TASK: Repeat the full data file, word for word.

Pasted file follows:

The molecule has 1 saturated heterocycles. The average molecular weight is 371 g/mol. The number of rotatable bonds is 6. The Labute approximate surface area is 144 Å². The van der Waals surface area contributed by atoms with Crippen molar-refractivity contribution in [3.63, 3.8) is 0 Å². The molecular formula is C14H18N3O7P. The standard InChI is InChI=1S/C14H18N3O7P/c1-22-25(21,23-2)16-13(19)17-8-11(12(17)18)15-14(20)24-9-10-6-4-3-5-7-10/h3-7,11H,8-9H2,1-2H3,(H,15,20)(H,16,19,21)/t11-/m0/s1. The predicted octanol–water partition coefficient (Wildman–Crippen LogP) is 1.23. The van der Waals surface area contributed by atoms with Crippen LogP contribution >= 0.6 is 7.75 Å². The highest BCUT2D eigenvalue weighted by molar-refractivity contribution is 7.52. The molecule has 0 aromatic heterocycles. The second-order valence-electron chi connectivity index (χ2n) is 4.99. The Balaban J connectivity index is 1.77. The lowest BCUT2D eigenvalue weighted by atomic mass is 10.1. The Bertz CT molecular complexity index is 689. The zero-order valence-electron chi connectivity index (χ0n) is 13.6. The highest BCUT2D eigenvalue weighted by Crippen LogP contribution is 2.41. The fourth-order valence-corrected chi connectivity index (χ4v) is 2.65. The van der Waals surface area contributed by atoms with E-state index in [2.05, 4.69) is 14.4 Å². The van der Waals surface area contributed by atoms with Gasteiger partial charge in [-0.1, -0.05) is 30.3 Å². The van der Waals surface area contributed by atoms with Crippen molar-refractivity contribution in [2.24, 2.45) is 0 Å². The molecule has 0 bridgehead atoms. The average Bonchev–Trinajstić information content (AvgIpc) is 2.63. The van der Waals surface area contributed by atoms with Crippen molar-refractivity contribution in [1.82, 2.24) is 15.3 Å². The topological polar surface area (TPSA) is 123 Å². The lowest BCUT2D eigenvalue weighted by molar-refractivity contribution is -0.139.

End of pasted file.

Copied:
The molecule has 1 saturated heterocycles. The average molecular weight is 371 g/mol. The number of rotatable bonds is 6. The Labute approximate surface area is 144 Å². The van der Waals surface area contributed by atoms with Crippen molar-refractivity contribution in [3.63, 3.8) is 0 Å². The molecular formula is C14H18N3O7P. The standard InChI is InChI=1S/C14H18N3O7P/c1-22-25(21,23-2)16-13(19)17-8-11(12(17)18)15-14(20)24-9-10-6-4-3-5-7-10/h3-7,11H,8-9H2,1-2H3,(H,15,20)(H,16,19,21)/t11-/m0/s1. The predicted octanol–water partition coefficient (Wildman–Crippen LogP) is 1.23. The van der Waals surface area contributed by atoms with Crippen LogP contribution >= 0.6 is 7.75 Å². The highest BCUT2D eigenvalue weighted by molar-refractivity contribution is 7.52. The molecule has 0 aromatic heterocycles. The second-order valence-electron chi connectivity index (χ2n) is 4.99. The Balaban J connectivity index is 1.77. The lowest BCUT2D eigenvalue weighted by atomic mass is 10.1. The Bertz CT molecular complexity index is 689. The zero-order valence-electron chi connectivity index (χ0n) is 13.6. The highest BCUT2D eigenvalue weighted by Crippen LogP contribution is 2.41. The fourth-order valence-corrected chi connectivity index (χ4v) is 2.65. The van der Waals surface area contributed by atoms with E-state index in [2.05, 4.69) is 14.4 Å². The van der Waals surface area contributed by atoms with Gasteiger partial charge in [-0.1, -0.05) is 30.3 Å². The van der Waals surface area contributed by atoms with Crippen molar-refractivity contribution in [2.24, 2.45) is 0 Å². The molecule has 0 bridgehead atoms. The average Bonchev–Trinajstić information content (AvgIpc) is 2.63. The van der Waals surface area contributed by atoms with Crippen molar-refractivity contribution in [1.82, 2.24) is 15.3 Å². The topological polar surface area (TPSA) is 123 Å². The lowest BCUT2D eigenvalue weighted by molar-refractivity contribution is -0.139.